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If you haven't already heard, it's possible to do yet another thing in Emacs that you might already be doing on a daily basis using some other set of programs. We've already seen on this channel that you can use Emacs for your e-mail, so it probably won't come as a surprise that you can also use Emacs as a chat client!
In this episode show you the basics of using the IRC chat protocol with Emacs' built-in client called ERC so that you can chat with other people from the comfort of your Emacs window!
Internet Relay Chat, commonly known as IRC, is a protocol that enables real-time chat across a number of servers that are connected together to form something called an IRC network. You might have heard of Freenode, EFNet, DALnet, and many other popular IRC networks.
If you're not familiar with IRC, you can think of it like a Slack or Discord server; you join a server on a particular IRC network and there are a bunch of channels that you can join to chat about a variety of topics. One difference though is that you must join the channels you want to participate in. You also don't see the history of a channel when you join it like you do in Slack or Discord; I'll show some ways to fix that in a future video.
The nice thing about IRC is that it's an open protocol which means there are an incredible number of clients available for it on the Internet. What's even better is that can join a server right now with no account creation necessary using packages that are already included with Emacs!
We're going to take a look at one of them today: ERC.
ERC is a featureful and extensible IRC client written in Emacs Lisp. It's not the only IRC client that comes with Emacs (see rcirc) but it's probably the one that you'll want to use long-term if you stick with in-box clients.
One nice thing about it is that you don't really even need to configure it to use it, you can run it right out of the box!
Joining a server with ERC is very easy, you can just run M-x erc-tls to connect to a particular IRC server address and you'll be prompted for your "nickname" (the name you will use on the server) and your password. You can skip the password prompt since you may not have an account yet!
You can also use M-x erc but I highly recommend connecting using M-x erc-tls if the server supports SSL/TLS to ensure that you make a secure connection to the server! This is very important for protecting the passwords you transmit to the server.
I recommend joining the Libera.Chat server at irc.libera.chat. Official chat rooms for many free and open source projects you know are there (#emacs, #guix, #sr.ht) and you can also join the #systemcrafters channel!
Let's do that now!
Once you've connected to a server, you can join a channel by typing the following command:
After you join the channel, a new buffer will appear in Emacs for that channel with the channel's name as the buffer name. You can switch to this buffer at any time to read the chat or send messages. Let's try typing a message to see if anyone responds!
You'll probably notice that things look pretty minimal compared to more modern chat programs: no images, no profile icons, no emojis, etc. Some of these things can be added with extension modules, though!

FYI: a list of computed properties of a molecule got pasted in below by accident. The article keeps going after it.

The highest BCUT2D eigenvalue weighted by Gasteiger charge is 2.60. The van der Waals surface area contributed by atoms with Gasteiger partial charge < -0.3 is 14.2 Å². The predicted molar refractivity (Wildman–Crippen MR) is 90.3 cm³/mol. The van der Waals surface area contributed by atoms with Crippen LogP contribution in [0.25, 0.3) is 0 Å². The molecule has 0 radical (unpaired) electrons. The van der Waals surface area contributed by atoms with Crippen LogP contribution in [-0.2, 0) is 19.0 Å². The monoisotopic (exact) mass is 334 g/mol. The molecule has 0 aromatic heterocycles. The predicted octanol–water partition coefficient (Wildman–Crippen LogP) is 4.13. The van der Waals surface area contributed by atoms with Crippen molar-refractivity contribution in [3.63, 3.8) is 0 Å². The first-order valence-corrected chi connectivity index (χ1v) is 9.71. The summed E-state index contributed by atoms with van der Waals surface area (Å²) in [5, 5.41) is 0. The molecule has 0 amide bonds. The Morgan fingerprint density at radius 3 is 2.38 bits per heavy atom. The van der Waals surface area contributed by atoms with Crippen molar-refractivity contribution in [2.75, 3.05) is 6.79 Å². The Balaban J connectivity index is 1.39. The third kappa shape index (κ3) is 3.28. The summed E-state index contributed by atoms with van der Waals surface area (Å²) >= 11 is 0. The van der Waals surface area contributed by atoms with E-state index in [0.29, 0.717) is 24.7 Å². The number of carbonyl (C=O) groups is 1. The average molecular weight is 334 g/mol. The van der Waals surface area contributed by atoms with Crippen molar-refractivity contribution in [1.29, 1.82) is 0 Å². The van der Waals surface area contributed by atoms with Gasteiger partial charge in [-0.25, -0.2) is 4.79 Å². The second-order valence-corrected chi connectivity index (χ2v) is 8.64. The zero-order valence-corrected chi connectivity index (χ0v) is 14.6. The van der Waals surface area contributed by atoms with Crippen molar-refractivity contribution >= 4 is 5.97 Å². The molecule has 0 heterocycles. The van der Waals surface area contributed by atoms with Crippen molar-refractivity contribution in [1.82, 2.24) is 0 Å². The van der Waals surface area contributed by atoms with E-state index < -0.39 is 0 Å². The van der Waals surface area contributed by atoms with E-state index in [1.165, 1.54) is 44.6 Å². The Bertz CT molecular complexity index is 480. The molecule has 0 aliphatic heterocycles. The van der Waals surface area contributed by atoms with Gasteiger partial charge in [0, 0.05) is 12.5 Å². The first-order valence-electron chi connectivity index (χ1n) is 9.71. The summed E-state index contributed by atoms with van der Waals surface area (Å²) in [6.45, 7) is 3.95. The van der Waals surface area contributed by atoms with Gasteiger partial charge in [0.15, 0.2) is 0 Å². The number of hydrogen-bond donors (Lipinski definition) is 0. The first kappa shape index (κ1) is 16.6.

If you ever want to leave a channel, you can use the /part command:
You can also leave a specific channel by passing the channel name to /part.
You can get a list of all the channels on your IRC server by typing the /list command:
ERC will show a new buffer with a listing of all the available channels in the server. Since this is a normal Emacs buffer you can use your normal search key bindings to find channels with a particular string in the name or "topic."
You can get a little bit more information about a particular user with the /whois command:
This can return information like:
You can send someone a private message a couple of different ways. The most convenient way is to use the /query command:
This will open a new Emacs buffer for the private conversation between you and the recipient. You can type any message into this buffer and press RET to send the message. Replies from the user will also be written to the buffer.
You can also use the /msg command to send a one-time message without opening a new buffer:
/msg daviwil Hello there!
If the user responds, a query buffer will be opened!
If you aren't satisfied with the name you chose when you joined the server, you can use the /nick command to change your name:
Users across all the channels you're in will now see you as the new name!
If you'd like to quit the server, use the /quit command. You can also add a message which will be seen by everyone in the chat rooms you're currently in when you leave:
/quit See you all later!
If you want to reconnect to the IRC server, you can use the /reconnect command inside of a buffer for that server, like one of the chat windows:
NOTE: You might need to do this if you use a laptop and it wakes up from sleep! ERC doesn't do a good job of reconnecting reliably for me in this case so I have to reconnect manually pretty often.
Here's a basic ERC configuration you can use to get started:
(setq erc-server "irc.libera.chat" erc-nick "your-favorite-nick" ; Change this! erc-user-full-name "Emacs User" ; And this! erc-track-shorten-start 8 erc-autojoin-channels-alist '(("irc.libera.chat" "#systemcrafters" "#emacs")) erc-kill-buffer-on-part t erc-auto-query 'bury)
This will set your user details, default server, and channels to join upon connecting. It will also control how some buffers get created or closed when you leave channels or receive messages from other users!
In future videos I'll show some modules you can enable to improve your experience even further!
System Crafters community member Shom wrote up some helpful tips on the wiki that you might find useful!
Also, if you're a long-time IRC user, feel free to leave a note in the comments with some of your favorite IRC tips!